It is therefore now possible, for the first time, to detect caking and burning of the welding wire 13 on the contact sleeve before it happens and initiate appropriate regulation and control procedures, which has significant advantages, especially in automatic welding plants. The welding wire 13 can be detected upstream of the sensor system 27 because shortly before the welding wire 13 burns and cakes on the contact sleeve, the drive mechanism 31 in the welding torch 10 reduces the feed rate of the welding wire 13 due to the increase in friction losses, causing an increase in the extent of bending or deflection, which is detected by the sensor system 27. Consequently, the control system 4 can briefly reduce the welding current, for example, which in most cases will prevent the welding wire 13 from burning and caking.

Wear on the wire core 32 can be detected because when the feeding pressure is constant, friction losses in the wire core 32 are increased, which means that not so much wire 13 can be delivered by the drive mechanism in the welding apparatus 1 or in the wire feed device 11 and more welding wire 13 is therefore pulled along by the drive mechanism 31 in the welding torch 10, thereby reducing the extent of bending or deflection in the welding wire 13 in the sensor system 27.

Detecting burning of the welding wire 13 and wear on the wire core 32 prevents premature downtimes in automatic welding plants due to faults in the welding wire feed system, thereby reducing down-time costs.

Naturally, the contact element 36 could also be designed so that the motion of the rotating wheel 28 is monitored on a constant basis. To this end, the rotating wheel 28 may be connected to a potentiometer or an incremental transmitter, for example, so that a signal can be emitted when pre-set desired values are exceeded or the values may be evaluated directly by the control system 4.

For the sake of good order, it should be pointed out that in order to provide a clearer understanding of the design of the welding apparatus 1 and the sensor system 27, they and their constituent parts are illustrated to a certain extent out of proportion and/or on an enlarged scale and/or on a reduced scale.

The independent solutions proposed by the invention and the underlying objectives may be found in the description.

Above all, the individual embodiments of the invention illustrated in FIGS. 1; 2 may be construed as independent solutions proposed by the invention in their own right. The associated objectives and solutions may be found in the detailed descriptions of these drawings.

List of reference numbers
1 Welding apparatus
2 Welding current source
3 Power component
4 Control system
5 Switching element
6 Control valve
7 Supply line
8 Gas
9 Gas storage
10 Welding torch
11 Wire feed device
12 Supply line
13 Welding wire
14 Supply reel
15 Arc
16 Workpiece
17 Welding line
18 Welding line
19 Cooling circuit
20 Flow indicator
21 Water container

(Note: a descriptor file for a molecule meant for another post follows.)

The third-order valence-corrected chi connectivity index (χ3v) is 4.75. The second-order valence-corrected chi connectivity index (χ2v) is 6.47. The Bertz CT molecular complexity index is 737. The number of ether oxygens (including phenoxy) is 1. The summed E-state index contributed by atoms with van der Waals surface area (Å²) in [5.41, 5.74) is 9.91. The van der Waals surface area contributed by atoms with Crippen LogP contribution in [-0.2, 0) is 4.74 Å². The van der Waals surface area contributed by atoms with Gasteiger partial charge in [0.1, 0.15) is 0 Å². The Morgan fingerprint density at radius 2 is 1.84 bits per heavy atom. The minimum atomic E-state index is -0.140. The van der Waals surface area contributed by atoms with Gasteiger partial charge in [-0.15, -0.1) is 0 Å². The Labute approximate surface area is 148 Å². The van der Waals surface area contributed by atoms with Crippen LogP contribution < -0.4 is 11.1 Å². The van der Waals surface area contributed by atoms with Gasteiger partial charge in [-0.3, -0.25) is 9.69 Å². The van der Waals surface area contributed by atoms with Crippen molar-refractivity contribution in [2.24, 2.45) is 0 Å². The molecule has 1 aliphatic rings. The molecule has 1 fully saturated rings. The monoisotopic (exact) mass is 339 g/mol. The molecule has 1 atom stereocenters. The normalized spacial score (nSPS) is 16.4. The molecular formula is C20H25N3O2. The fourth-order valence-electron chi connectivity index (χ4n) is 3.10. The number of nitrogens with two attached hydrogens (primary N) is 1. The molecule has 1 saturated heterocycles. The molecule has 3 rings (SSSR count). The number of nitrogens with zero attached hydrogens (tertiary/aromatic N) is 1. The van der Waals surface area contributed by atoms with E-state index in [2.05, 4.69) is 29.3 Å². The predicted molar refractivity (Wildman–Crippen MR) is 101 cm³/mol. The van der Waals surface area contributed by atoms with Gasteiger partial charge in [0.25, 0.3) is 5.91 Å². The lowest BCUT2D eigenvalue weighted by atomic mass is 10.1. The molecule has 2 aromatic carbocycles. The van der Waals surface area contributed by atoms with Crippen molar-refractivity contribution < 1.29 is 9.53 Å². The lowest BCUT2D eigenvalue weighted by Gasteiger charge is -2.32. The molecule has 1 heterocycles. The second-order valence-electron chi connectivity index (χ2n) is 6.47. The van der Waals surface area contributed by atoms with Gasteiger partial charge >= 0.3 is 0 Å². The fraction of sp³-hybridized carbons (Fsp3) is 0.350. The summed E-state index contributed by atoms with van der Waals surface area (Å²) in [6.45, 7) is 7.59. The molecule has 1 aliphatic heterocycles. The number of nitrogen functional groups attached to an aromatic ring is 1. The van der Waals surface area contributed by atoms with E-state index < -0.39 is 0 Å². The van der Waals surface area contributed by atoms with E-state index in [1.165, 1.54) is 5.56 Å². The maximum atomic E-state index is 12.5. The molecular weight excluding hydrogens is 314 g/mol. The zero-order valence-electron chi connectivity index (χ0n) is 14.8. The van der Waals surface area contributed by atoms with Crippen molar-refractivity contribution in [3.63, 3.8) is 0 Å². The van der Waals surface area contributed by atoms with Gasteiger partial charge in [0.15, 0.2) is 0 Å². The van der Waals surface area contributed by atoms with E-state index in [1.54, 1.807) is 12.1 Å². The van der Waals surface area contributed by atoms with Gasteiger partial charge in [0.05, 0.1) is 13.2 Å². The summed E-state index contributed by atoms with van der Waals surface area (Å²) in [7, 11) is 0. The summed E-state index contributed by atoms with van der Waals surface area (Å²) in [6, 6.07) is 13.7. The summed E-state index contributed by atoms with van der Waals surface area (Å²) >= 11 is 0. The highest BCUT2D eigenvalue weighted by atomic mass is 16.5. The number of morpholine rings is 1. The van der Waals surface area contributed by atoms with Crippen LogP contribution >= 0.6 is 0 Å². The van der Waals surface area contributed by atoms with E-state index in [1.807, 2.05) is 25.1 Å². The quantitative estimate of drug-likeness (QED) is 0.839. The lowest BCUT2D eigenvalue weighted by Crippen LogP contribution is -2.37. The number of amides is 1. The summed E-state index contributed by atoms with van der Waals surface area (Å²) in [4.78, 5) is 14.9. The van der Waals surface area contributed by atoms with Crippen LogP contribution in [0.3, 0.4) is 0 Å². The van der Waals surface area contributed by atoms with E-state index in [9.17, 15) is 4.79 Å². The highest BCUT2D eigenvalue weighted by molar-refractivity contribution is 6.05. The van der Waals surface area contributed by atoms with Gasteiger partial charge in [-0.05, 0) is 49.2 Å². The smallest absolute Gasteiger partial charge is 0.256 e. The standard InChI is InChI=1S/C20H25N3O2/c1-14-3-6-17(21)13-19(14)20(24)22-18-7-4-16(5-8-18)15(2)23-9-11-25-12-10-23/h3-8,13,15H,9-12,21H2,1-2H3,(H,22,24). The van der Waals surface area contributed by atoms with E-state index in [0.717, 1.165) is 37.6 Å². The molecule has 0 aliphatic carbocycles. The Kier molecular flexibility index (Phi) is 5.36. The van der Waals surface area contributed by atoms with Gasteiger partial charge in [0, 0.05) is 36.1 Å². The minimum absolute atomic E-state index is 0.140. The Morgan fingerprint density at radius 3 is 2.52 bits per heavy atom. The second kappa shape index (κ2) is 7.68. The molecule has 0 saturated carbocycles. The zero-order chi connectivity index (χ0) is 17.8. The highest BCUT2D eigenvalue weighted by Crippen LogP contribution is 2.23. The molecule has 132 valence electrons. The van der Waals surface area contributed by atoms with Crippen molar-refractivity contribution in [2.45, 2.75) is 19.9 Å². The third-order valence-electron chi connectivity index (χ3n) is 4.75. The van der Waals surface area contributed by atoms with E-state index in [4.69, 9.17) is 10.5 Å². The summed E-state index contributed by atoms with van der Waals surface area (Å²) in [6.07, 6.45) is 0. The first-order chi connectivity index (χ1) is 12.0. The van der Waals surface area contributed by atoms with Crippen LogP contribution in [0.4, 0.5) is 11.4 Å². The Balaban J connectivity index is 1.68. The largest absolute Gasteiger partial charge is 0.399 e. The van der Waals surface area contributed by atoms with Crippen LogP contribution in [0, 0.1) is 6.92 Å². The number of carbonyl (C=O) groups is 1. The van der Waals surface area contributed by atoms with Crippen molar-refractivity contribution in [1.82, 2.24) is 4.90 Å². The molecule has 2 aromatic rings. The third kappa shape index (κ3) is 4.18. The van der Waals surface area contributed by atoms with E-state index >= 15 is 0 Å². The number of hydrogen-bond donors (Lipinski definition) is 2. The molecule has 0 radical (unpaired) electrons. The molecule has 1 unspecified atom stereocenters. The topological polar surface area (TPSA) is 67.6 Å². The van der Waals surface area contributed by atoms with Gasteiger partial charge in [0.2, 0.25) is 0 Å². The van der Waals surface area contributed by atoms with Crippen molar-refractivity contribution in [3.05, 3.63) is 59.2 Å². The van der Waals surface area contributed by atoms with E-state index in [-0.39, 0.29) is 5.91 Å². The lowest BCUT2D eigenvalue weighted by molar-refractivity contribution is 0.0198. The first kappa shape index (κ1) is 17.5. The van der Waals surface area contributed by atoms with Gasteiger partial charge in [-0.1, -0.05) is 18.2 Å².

22 Input and/or output device
23 Hose pack
24 Connecting device
25 Tension-relieving device
26 Housing
27 Sensor system
28 Rotating wheel
29 Retaining element
30 Arrow
31 Drive mechanism
32 Wire core
33 Adjusting mechanism
34 Positioning element
35 Spring
36 Contact element
37 Contact
38 Contact
39 Contact strip

Patent Citations
Cited PatentFiling datePublication dateApplicantTitle
US1927896 *Apr 17, 1931Sep 26, 1933Westinghouse Electric & Mfg CoAutomatic welding device
US3483340 *Jun 2, 1967Dec 9, 1969Nat Res DevOverload detector for wire feed system
US3586221 *Aug 28, 1969Jun 22, 1971Air ReductionTorque control of multiple motors for uniform feed of welding wire
US4261500Dec 3, 1979Apr 14, 1981Institute Po ZovaryavaneModular apparatus for the feeding of electrode wire through great distances
US5302805 *May 27, 1993Apr 12, 1994The United States Of America As Represented By The Administrator Of The National Aeronautics And Space AdministrationWelding wire pressure sensor assembly
US5916464 *Aug 26, 1997Jun 29, 1999Geiger; Michael B.Welding force feedback wire feed system
US6831251 *Nov 15, 2000Dec 14, 2004Fronius International GmbhWelding rod drive unit with main and auxiliary drives
AT281181B Title not available
DE617998CAug 30, 1935Siemens AgSelbsttaetige elektrische Lichtbogenschweissvorrichtung
JPH0549137A Title not available
JPS4942550A Title not available
WO2001038034A1Nov 15, 2000May 31, 2001Josef ArtelsmairWelding rod drive unit with main and auxiliary drives
Referenced by
Citing PatentFiling datePublication dateApplicantTitle
US8723082 *Jul 11, 2005May 13, 2014Fronius International GmbhDevice for transporting a welding wire
US20080067161 *Jul 11, 2005Mar 20, 2008Alfred SpiesbergerDevice for transporting a welding wire
US20120160897 *Dec 23, 2010Jun 28, 2012Lincoln Global, Inc.Wire feeder wire drive design
Classifications
U.S. Classification219/137.71
International ClassificationB23K9/133, B23K9/095, B23K9/12
Cooperative ClassificationB23K9/1336
European ClassificationB23K9/133D
Legal Events
DateCodeEventDescription
Oct 9, 2013FPAYFee payment
Year of fee payment: 8
Oct 6, 2009FPAYFee payment
Year of fee payment: 4
Apr 26, 2004ASAssignment
Owner name: FRONIUS INTERNATIONAL GMBH, AUSTRIA
Free format text: ASSIGNMENT OF ASSIGNORS INTEREST;ASSIGNOR:WIMROITHER, WALTER;REEL/FRAME:015258/0393
Effective date: 20031103